Landlords of a Framingham apartment building destroyed by fire last year face a second lawsuit from former tenants who allege negligence against the landlords for the fire and that tenants have been unlawfully prevented from reclaiming their possessions.
The class-action suit claims apartment owners extorted tenants when owners told residents they could get their possessions back only if they sign a waiver saying the landlords are not liable for damage caused by the fire.
“I’ve never seen something quite as egregious as this,” said the lawsuit's attorney Ted Hess-Mahan of Hutchings Barsamian law firm in Wellelsey, who has been a class-action lawyer for around 13 years.
All five of the businesses listed as defendants on the lawsuit were contacted by the Globe and either declined to comment or have not yet returned messages requesting comment.
In April 2008, a fire broke out at the six-story, 72-apartment Edgewater 1 building of Jefferson Village complex on Temple Street causing around $3 million in smoke and fire damage, which made the building uninhabitable and displaced its 110 or so residents.
Employees of a plumbing company hired by the landlord ignited the fire while using an acetylene torch to do work on a second-floor bathroom. Those employees attempted unsuccessfully to extinguish the fire for some time before calling 911, according to an investigation by state and town fire officials.
The fire officials’ investigation concluded that the delay in calling 911, coupled with the lack of an alarm system tied to the local fire department, “resulted in more advanced fire conditions upon arrival of the [Framingham] Fire Department than would have otherwise occurred with proper notification.”
In the latest lawsuit filed August 31 in Middlesex Superior Court, former tenant and plaintiff Thomas Large on behalf of the other former tenants, allege negligence against the plumbing and heating company R&R Battista Services, Inc., of Watertown; the building’s owners Jefferson at Edgewater Village, L.P.; and the building’s management and maintenance JPI Management Services, L.P.
Jefferson Village and real estate investing company, Greystar, which bought JPI in January, were contacted but neither business has returned messages requesting comment. The plumbing company declined to comment.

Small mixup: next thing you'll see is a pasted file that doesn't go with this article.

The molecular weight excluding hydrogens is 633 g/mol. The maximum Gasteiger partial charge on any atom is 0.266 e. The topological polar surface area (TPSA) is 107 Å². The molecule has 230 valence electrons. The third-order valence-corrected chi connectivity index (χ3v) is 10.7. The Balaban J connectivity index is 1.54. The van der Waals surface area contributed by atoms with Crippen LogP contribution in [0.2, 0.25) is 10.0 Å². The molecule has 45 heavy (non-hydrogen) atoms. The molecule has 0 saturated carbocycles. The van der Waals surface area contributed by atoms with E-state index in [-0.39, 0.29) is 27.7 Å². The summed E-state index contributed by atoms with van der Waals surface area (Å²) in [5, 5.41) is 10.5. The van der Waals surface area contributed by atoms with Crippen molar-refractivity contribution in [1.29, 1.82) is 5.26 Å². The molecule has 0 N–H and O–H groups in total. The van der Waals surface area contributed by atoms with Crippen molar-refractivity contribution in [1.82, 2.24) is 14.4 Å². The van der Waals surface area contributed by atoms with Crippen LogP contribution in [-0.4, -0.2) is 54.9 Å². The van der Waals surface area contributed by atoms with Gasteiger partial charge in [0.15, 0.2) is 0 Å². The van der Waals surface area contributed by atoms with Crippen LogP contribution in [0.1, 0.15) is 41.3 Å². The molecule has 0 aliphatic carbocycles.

Large, now living in Natick, also claims conversion against Jefferson Village and JPI for not returning personal belongings to the tenants.
According to the lawsuit, about one month after the fire, tenants “received a document from Jefferson Village and/or JPI stating that if they wanted any of their property returned, they would have to sign a liability waiver and pay $500 to Vertex Environmental Services for asbestos decontamination of affected items.”
The suit further says Jefferson Village, JPI, their insurance company York Claims Service, Inc. of New Jersey and Peerless Insurance Company of New Hampshire, which provides liability for the plumbing company, were not upfront with tenants as to the fire’s cause and the status of their belongings.
The lawsuit claims the companies of, “making false and misleading representations as to the cause of the fire and resulting damage, loss or destruction of their personal property, and its own responsibility therefore, and as to when they would have access to their apartments and possessions, and by depriving them of the right to possession of their personal property unless they agreed to waive their rights to seek legal recourse against it.”
York Claims Service and Peerless Insurance Company both declined to comment.
Hess-Mahan said, some tenants have still not received their belongings, which are being held in storage by apartment management, a year and a half after the fire.
“Basically, all these management companies held theses tenants hostages,” he said, adding that the lawsuit hope to get millions in damages. “We feel like we have a pretty strong case against them.”
In May 2008, another class-action suit claiming negligence was filed against apartment owners, management and the Watertown plumbing company in Middlesex Superior court by former tenants Anilkumar Abbaiahred and Rashmi Gopalreddy of Westborough, as well as Framingham residents Saeed Karampour, Ashish Parmar, Chaoying Zhu, and Visakan Kalimuthu.
Hess-Mahan said the previous class-action suit, which has not been resolved, and the one most-recently filed may be combined into one lawsuit because of their similar claims.
Three residents and eight firefighters were hospitalized after the midday blaze due to smoke inhalation or stress-related problems.
The building constructed in 1966 was grandfathered into modern fire code and had no sprinklers installed.